Although I’ve been using the phrase for over a decade, I’ve only recently learned what it truly means to “stand in your power.”
Eight short years ago, I was immersed in yoga teacher training, determined to become the best yoga teacher I could be. Even though I aimed to be the best, however, I never allowed myself to feel worthy of success. Perhaps because I looked like none of the yoga teachers I emulated, I always doubted myself. I let other teachers tell me what I should do and how I should feel, instead of integrating into my own body what I was learning.
Embedded in me was this idea that if I wasn’t feeling a certain way in a pose, or achieving “optimal alignment” based on some subjective ideology, I was a failure at yoga. I believed that if I could not do a headstand without the support of the wall, I wasn’t ready for the pose. The teacher kept saying I should feel the pose in this or that part of my body, but I wasn’t feeling the pose in those places; my body just didn’t react in the way the teacher predicted. To assist me in achieving “perfection” in an asana, they suggested that I strengthen my abs, improve my focus, or just “keep practicing.”
So, I kept pushing myself harder and harder in an attempt to gain their approval. I had to please the teacher.
In those early days of my yoga career, I wasn’t standing in my power—I was giving it away. At the time, I didn’t understand what it meant to take up space or to trust my body and my own experiences over the expectations other people pushed on me.
While my long path of self-study yielded many valuable discoveries and insights along the way, it wasn’t until I found myself battling illness that I finally opened myself to significant change.
After much self-study, I decided to embark on a journey of self-discovery. I wanted to apply the principles and philosophies of yoga to my everyday life in a way that felt honest and authentic. I wanted to make peace with my body, and to feel comfortable in my skin. While my long path of self-study yielded many valuable discoveries and insights along the way, it wasn’t until I found myself battling illness that I finally opened myself to significant change. In the end, illness was the catalyst for shifting the way I viewed myself and my power.
In late 2016, I started to feel weak and shaky on a daily basis. I was frustrated and angry in situations that previously would not have bothered me so intensely. I began losing weight, and I felt miserable. My body was trying to tell me something, but I wasn’t listening.
One day while traveling, my body forced me to pay attention. I found myself stuck in the bathroom stall in an airport terminal. My hands were shaking so violently that I couldn't open the stall door. My hands were not working, and my heart was racing. I was so scared that I needed security personnel to assist me. My body was telling me something I needed to hear. It was saying, I need your help. It was the wake-up call I needed, and I made an appointment to see my family doctor.
I was eventually diagnosed with Graves disease. Graves disease is also known as hyperthyroidism, a condition in which the thyroid gland overproduces thyroid hormones. Some of the symptoms I experienced were a racing heart, shaking, anxiety, anger, irritability, and weight loss. My diagnosis prompted me to find new and better ways of listening to and caring for my body.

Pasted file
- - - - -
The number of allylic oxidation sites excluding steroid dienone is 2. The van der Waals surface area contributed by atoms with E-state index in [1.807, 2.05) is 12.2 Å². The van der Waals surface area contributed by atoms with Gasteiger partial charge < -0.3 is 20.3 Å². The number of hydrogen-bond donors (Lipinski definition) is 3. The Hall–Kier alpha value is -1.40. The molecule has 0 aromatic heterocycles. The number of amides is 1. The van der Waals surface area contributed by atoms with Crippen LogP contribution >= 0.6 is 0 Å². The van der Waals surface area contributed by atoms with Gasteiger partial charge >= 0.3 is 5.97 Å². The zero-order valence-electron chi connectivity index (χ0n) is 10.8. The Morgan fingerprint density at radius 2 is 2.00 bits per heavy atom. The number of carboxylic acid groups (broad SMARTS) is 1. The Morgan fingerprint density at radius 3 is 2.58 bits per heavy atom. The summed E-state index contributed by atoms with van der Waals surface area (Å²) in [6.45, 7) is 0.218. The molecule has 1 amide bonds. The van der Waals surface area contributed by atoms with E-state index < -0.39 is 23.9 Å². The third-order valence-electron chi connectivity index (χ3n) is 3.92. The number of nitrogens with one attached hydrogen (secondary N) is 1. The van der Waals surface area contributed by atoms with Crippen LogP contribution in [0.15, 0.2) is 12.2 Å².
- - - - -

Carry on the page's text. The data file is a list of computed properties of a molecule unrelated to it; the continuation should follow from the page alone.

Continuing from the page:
I decided it was time to practice ahimsa (non-harming) more intently by being gentle and loving with my body. To quote my yoga teacher, Dr. Gail Parker, I decided to “stop bullying my body.”
With self-care my priority, I made it my goal to take a walk and practice yoga every single day of 2017. Some days my yoga would be asana, some days it would be meditation, and some days it would mean lying in savasana on my mat. While taking walks, I listened to podcasts, communed with nature, and took time to practice gratitude for my body, even if only for that moment.
By the end of 2017, I had walked six million steps—which is like walking across the continent of Australia! I had also completed hours of asana, meditation, and deep relaxation. During my year of making self-care a priority, this is what I learned:
• When I made peace with myself and stopped looking for external validation, I was better able to trust myself.
• How to recognize when my body was being truthful with me.
• That I am worthy, and I am allowed to take up space in the world. My voice and my life matter.
• I don’t have to engage everyone I meet. Disengaging for my self-care and safety is okay. My sunglasses and headphones provide privacy and alone time when I am in a crowd.
• Not to take advantage of others, nor to let others take advantage of me.
• “No” is a complete sentence.
• To say “yes” only to those things that excite me or scare me (in a good way!).
• I can move just because it feels good. I don’t have to exercise or move because I’m punishing my body for not living up to certain expectations.
• Movement can be healing to the body and soul in whatever capacity I choose it to be.
• Communing with nature even in the dead of winter is a beautiful meditative practice.
• I can stand in my power and experience my life.
Finding our spiritual practice—whether it’s yoga, meditation, exercise, reading, or just being comfortable at rest—is so essential to our well-being and sense of self. It is time to slow down, look up, look out, say no, or say yes (as long as we’re not shrinking our power by doing so).
So, having challenged myself, I now challenge you to take up space in the world! Step into the world and know your worth. It’s time to stand in your power. Try creating a sustainable self-care practice and challenge yourself to stick to it for an entire year. You’ll be surprised at how much your body and your soul have to teach you.